This summer athletes, vendors, and spectators will gather from around the world in Fairbanks to celebrate the 52nd Annual World Eskimo Indian Olympics.
The World Eskimo Indian Olympics started in Fairbanks in 1961 drawing participants from villages around Alaska. The games were started as a way of carrying on the tradition of having neighboring villages get together to compete in games of strength, balance, endurance, and agility. Along with these competitions there was also traditionally dancing, storytelling, and catching up with old friends.
Since the first games 52 years ago the event has grown, the number of participants, and the places they come from have grown as well. Participants now come from many of the Northern regions of the world such as Canada and Greenland, as well as Native Americans from around the continent. Last year, the World Eskimo Indian Olympics had participants, spectators, and volunteers from 22 countries and 26 states.
Part of the draw of the games is the overall exciting atmosphere, steeped deep in culture and tradition. People are excited to rekindle old friendships, athletes and dancers for the competition, spectators to see their favorite athlete and who wins, vendors to show off their art, and people of all ages try to win the traditional regalia contest, as well as young women competing to be the next Miss World Eskimo Indian Olympics.
All of this energy combines to make an exciting event for people of all ages to attend and participate in. This is evidenced by organizations like Native Youth Olympics and the Arctic Winter Games that were formed after World Eskimo Indian Olympics proved to be such a success.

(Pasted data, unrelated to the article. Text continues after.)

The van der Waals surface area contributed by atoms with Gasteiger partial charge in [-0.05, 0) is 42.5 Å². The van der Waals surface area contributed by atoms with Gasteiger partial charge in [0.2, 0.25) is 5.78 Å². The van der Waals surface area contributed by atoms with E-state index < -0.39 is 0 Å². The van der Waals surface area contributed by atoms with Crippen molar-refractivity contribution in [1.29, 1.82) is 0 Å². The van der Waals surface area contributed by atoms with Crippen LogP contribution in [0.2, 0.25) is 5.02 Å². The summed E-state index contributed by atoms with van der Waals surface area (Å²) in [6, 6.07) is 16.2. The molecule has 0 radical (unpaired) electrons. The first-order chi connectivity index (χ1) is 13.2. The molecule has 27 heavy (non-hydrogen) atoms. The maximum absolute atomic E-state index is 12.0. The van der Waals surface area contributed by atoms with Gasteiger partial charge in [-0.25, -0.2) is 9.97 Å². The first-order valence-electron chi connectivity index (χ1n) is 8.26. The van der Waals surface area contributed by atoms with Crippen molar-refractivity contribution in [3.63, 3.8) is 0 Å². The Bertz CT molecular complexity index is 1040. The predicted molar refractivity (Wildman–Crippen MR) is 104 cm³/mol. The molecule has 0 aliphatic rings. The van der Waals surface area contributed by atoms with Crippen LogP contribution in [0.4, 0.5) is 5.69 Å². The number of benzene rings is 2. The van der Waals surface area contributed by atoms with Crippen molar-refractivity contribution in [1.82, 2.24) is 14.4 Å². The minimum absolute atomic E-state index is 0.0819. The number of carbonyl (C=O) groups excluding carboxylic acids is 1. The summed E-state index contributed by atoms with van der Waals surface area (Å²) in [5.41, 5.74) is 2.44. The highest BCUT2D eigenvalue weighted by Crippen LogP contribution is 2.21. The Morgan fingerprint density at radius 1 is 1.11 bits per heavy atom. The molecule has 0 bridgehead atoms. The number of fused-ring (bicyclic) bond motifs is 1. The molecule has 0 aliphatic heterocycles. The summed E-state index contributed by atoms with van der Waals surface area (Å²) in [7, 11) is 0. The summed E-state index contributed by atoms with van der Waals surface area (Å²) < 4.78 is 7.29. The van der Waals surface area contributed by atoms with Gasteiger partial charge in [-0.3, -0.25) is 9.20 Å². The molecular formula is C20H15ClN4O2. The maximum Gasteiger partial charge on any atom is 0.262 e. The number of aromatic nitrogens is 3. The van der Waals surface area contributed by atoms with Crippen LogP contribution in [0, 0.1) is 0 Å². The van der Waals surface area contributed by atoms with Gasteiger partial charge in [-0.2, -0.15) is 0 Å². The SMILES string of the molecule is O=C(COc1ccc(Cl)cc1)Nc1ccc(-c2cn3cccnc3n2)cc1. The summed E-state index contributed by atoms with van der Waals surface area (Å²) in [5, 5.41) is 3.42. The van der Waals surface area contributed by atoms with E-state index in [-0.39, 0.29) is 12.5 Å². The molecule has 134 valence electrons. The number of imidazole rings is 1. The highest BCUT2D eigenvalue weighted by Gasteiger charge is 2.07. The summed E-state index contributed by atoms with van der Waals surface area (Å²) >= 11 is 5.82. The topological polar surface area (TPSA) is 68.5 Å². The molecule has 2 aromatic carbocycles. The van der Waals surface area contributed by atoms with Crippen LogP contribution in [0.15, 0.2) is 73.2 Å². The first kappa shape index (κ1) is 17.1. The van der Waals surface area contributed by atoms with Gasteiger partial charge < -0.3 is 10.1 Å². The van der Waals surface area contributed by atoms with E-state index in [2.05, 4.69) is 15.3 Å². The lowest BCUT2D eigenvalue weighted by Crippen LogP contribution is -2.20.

The games have been passed down generations and were to test people’s strength for survival. The games include the seal hop, one foot high kick, two foot high kick, Alaskan high kick, one arm reach, Indian stick pull, Eskimo stick pull, ear pull, arm pull, blanket toss, fish cutting, seal skinning, muktuk eating, and many more. There are many longstanding world records and many that will be challenged or broken by upcoming athletes. The athletes are all very encouraging of each other; sportsmanship is encouraged and recognized by all. There are no age classes, meaning people of all ages compete against each other bridging the generations.
In addition to the athletic competitions, the event also hosts Native dance groups, more than 80 tables of vendors of Native arts and exhibits, traditional regalia contests, and the Miss World Eskimo Indian Olympics pageant.
The World Eskimo Indian Olympics is truly a unique experience for everyone involved: competitors, spectators, and the volunteers that help make it a reality year after year. It is a special event that keeps people coming back for the excitement, friendships and camaraderie. For more information, visit weio.org or the World Eskimo Indian Olympics Facebook page.